A motion to have Scottish Borders Council ask its leader to write to Prime Minister Theresa May about it’s “considered opinion” over Brexit was rejected today.
Tweeddale East councillor Stuart Bell, leader of the SNP opposition at Newtown, raised the motion at today’s meeting of the council – exactly one year on from the day Article 50 of the Treaty on the European Union was invoked by the UK Government and one year away from the actual exit date.
His motion stated: “In light of the similar and very worrying forecasts by both the UK and the Scottish governments of the potential negative impact on the economy of all of the different Brexit options, and in light of the forecast of a double digit decline in the economy of the neighbouring North East of England in the event of a hard Brexit: a) council requests the leader to write to the Prime Minister to inform her of the council’s considered opinion that after Britain leaves the EU it remains within both the customs union and the single market, and; b) asks the chief executive to bring to council within three months an analysis of the imnpact and potential mitigations for the Borders economy of a hard Brexit.”
In an impassioned speech, he told councillors: “The council cannot walk by on the other side of the road as we will be walking towards a hard Brexit. Now, right now, is the time to act.”
He added: “A customs union is the only way the Northern Ireland border will work, and we need to be in it.”
He warned that a high percentage of Borders products is sold in Europe, and claimed some businesses, such as sheep farms, will fold in the event of a hard Brexit.
Seconding the motion was East Berwickshire councillor Helen Laing, who said tourism, farming and fishing industries rely on trade with Europe.
An ammendment to the motion was proposed by Tweeddale West councillor Kris Chapman, who said that the wording should be changed to “a” customs union and “a” single market. This ammendment was accepted by Mr Bell.
A second ammendment, to reject the motion, was proposed by Mid Berwickshire’s Conservative councillor Mark Rowley, who said that although he agreed Brexit is a very important issue, it should be discussed in other chambers.
He said: “I am not surprised he (Mr Bell) is playing this party political card.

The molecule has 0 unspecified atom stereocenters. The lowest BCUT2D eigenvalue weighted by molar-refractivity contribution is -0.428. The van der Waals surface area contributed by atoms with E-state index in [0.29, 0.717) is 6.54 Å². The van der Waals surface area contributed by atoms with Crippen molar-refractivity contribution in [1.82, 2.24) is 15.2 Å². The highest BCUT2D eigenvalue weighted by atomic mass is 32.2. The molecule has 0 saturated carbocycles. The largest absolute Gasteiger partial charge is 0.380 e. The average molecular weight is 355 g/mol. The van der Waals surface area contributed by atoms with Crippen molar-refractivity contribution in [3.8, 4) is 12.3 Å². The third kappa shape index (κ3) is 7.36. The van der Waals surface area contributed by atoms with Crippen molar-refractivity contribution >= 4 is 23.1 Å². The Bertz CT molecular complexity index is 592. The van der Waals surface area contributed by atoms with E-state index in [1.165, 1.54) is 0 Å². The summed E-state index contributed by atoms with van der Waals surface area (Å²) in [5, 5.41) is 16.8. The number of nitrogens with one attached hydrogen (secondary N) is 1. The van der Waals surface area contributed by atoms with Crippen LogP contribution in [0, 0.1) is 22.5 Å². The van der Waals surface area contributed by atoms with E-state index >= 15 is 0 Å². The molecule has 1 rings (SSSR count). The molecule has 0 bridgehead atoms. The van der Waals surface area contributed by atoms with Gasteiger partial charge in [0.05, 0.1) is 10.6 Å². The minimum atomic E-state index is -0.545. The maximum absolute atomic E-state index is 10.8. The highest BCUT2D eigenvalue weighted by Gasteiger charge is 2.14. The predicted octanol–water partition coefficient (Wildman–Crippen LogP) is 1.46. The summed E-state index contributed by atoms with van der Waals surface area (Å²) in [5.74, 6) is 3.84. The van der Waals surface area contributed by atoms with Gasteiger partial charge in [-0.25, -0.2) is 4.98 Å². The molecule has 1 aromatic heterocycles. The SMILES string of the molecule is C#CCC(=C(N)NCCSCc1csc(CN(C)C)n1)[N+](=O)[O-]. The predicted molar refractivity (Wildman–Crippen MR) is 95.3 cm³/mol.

“The motion is not as finely crafted as I would expect. The council does not have a ‘considered view’ on Brexit ... as I look round this room I can see there are 34 considered views, so this motion is factually wrong.
“Nobody knows what kind of Brexit we are going to have and there is no point in writing to the PM.”
Mr Rowley’s ammendment was seconded by fellow Conservative, Leaderdale and Melrose councillor Tom Miers, who said: “What is much more threatening is Scotland leaving the UK. Perhaps we should do a risk analysis on that.”
Several councillors also had their say, with Hawick and Hermitage councillor David Paterson saying: “I have a lot of people in my ward who will lose out, whether it is a hard or soft Brexit.
Galashiels and District councillor Andy Anderson opined: “I feel our leader should show some leadership in this matter as we will all be affected.”
And Kelso and District councillor Euan Robson added: “I agree that we don’t know what type of Brexit will occur, but we should look at the balance of probabilities.
“Any deal would have to be ratified by 27 parliaments and the European Parliament, or the deal will fail, so we should really consider what will happen in the event of a hard Brexit.”
In his summation, Mr Bell rejected the claim by Mr Rowley that he was playing a party political card, and he insisted: “Debate in this chamber allows us to form a considered view of this council.”
A roll-call vote on the motion was carried out, and the motion was defeated by 17-12, with two councillors – convener David Parker and Robin Tatler – abstaining.